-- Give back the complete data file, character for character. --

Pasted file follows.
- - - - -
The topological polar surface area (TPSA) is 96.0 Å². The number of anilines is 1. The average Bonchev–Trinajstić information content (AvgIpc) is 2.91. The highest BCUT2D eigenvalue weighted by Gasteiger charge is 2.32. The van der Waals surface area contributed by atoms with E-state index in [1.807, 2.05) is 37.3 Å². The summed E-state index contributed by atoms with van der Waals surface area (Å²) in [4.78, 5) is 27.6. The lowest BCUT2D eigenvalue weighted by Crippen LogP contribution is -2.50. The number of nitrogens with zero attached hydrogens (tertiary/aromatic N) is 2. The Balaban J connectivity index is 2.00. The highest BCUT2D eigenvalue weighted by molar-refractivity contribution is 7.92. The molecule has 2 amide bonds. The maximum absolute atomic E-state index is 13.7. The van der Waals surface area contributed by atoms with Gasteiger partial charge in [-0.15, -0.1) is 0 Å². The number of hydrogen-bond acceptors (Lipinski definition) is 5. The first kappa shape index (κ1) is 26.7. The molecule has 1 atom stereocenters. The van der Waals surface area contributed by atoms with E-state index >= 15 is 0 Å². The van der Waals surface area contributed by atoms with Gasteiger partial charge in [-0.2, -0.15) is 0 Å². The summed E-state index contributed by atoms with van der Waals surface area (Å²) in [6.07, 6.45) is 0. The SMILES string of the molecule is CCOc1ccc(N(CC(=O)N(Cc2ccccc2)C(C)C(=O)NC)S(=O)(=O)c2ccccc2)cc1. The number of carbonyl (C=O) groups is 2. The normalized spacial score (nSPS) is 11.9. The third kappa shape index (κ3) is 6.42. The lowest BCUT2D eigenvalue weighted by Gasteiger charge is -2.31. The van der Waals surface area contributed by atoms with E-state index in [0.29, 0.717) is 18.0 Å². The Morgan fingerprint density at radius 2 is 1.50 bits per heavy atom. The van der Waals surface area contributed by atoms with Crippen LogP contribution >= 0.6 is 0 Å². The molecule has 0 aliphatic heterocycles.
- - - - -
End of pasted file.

The topological polar surface area (TPSA) is 96.0 Å². The number of anilines is 1. The average Bonchev–Trinajstić information content (AvgIpc) is 2.91. The highest BCUT2D eigenvalue weighted by Gasteiger charge is 2.32. The van der Waals surface area contributed by atoms with E-state index in [1.807, 2.05) is 37.3 Å². The summed E-state index contributed by atoms with van der Waals surface area (Å²) in [4.78, 5) is 27.6. The lowest BCUT2D eigenvalue weighted by Crippen LogP contribution is -2.50. The number of nitrogens with zero attached hydrogens (tertiary/aromatic N) is 2. The Balaban J connectivity index is 2.00. The highest BCUT2D eigenvalue weighted by molar-refractivity contribution is 7.92. The molecule has 2 amide bonds. The maximum absolute atomic E-state index is 13.7. The van der Waals surface area contributed by atoms with Gasteiger partial charge in [-0.15, -0.1) is 0 Å². The number of hydrogen-bond acceptors (Lipinski definition) is 5. The first kappa shape index (κ1) is 26.7. The molecule has 1 atom stereocenters. The van der Waals surface area contributed by atoms with E-state index >= 15 is 0 Å². The van der Waals surface area contributed by atoms with Gasteiger partial charge in [-0.2, -0.15) is 0 Å². The summed E-state index contributed by atoms with van der Waals surface area (Å²) in [6.07, 6.45) is 0. The SMILES string of the molecule is CCOc1ccc(N(CC(=O)N(Cc2ccccc2)C(C)C(=O)NC)S(=O)(=O)c2ccccc2)cc1. The number of carbonyl (C=O) groups is 2. The normalized spacial score (nSPS) is 11.9. The third kappa shape index (κ3) is 6.42. The lowest BCUT2D eigenvalue weighted by Gasteiger charge is -2.31. The van der Waals surface area contributed by atoms with E-state index in [0.29, 0.717) is 18.0 Å². The Morgan fingerprint density at radius 2 is 1.50 bits per heavy atom. The van der Waals surface area contributed by atoms with Crippen LogP contribution >= 0.6 is 0 Å². The molecule has 0 aliphatic heterocycles.